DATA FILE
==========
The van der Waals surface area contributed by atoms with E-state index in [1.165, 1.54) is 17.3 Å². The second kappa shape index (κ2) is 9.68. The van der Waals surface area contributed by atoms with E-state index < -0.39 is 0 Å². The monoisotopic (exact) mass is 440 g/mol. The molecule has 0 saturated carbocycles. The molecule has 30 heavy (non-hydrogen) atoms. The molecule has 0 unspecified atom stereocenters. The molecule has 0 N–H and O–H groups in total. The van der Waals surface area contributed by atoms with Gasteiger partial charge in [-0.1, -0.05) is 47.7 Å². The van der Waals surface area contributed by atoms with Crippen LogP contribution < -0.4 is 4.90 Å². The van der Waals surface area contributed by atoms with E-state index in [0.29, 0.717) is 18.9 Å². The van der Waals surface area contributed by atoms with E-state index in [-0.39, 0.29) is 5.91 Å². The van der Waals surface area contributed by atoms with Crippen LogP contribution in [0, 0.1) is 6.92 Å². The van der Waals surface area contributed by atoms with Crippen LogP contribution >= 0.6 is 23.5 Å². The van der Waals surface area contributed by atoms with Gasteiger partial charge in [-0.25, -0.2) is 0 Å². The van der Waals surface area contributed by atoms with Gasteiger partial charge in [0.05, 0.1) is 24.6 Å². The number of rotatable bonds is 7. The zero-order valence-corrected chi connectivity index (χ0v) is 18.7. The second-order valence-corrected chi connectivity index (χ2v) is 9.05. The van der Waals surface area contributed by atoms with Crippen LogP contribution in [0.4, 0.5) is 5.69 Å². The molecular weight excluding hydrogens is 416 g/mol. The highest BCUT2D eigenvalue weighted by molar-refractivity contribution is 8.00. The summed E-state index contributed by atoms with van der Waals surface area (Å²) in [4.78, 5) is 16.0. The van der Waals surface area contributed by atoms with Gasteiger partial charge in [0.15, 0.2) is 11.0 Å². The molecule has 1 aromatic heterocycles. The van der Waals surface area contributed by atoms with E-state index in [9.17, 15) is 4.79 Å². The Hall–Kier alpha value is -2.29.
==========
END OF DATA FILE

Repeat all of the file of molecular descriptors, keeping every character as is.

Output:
The van der Waals surface area contributed by atoms with E-state index in [1.165, 1.54) is 17.3 Å². The second kappa shape index (κ2) is 9.68. The van der Waals surface area contributed by atoms with E-state index < -0.39 is 0 Å². The monoisotopic (exact) mass is 440 g/mol. The molecule has 0 saturated carbocycles. The molecule has 30 heavy (non-hydrogen) atoms. The molecule has 0 unspecified atom stereocenters. The molecule has 0 N–H and O–H groups in total. The van der Waals surface area contributed by atoms with Gasteiger partial charge in [-0.1, -0.05) is 47.7 Å². The van der Waals surface area contributed by atoms with Crippen LogP contribution < -0.4 is 4.90 Å². The van der Waals surface area contributed by atoms with E-state index in [0.29, 0.717) is 18.9 Å². The van der Waals surface area contributed by atoms with E-state index in [-0.39, 0.29) is 5.91 Å². The van der Waals surface area contributed by atoms with Crippen LogP contribution in [0, 0.1) is 6.92 Å². The van der Waals surface area contributed by atoms with Crippen LogP contribution >= 0.6 is 23.5 Å². The van der Waals surface area contributed by atoms with Gasteiger partial charge in [-0.25, -0.2) is 0 Å². The van der Waals surface area contributed by atoms with Gasteiger partial charge in [0.05, 0.1) is 24.6 Å². The number of rotatable bonds is 7. The zero-order valence-corrected chi connectivity index (χ0v) is 18.7. The second-order valence-corrected chi connectivity index (χ2v) is 9.05. The van der Waals surface area contributed by atoms with Crippen LogP contribution in [0.4, 0.5) is 5.69 Å². The molecular weight excluding hydrogens is 416 g/mol. The highest BCUT2D eigenvalue weighted by molar-refractivity contribution is 8.00. The summed E-state index contributed by atoms with van der Waals surface area (Å²) in [4.78, 5) is 16.0. The van der Waals surface area contributed by atoms with Gasteiger partial charge in [0.15, 0.2) is 11.0 Å². The molecule has 1 aromatic heterocycles. The van der Waals surface area contributed by atoms with E-state index in [9.17, 15) is 4.79 Å². The Hall–Kier alpha value is -2.29.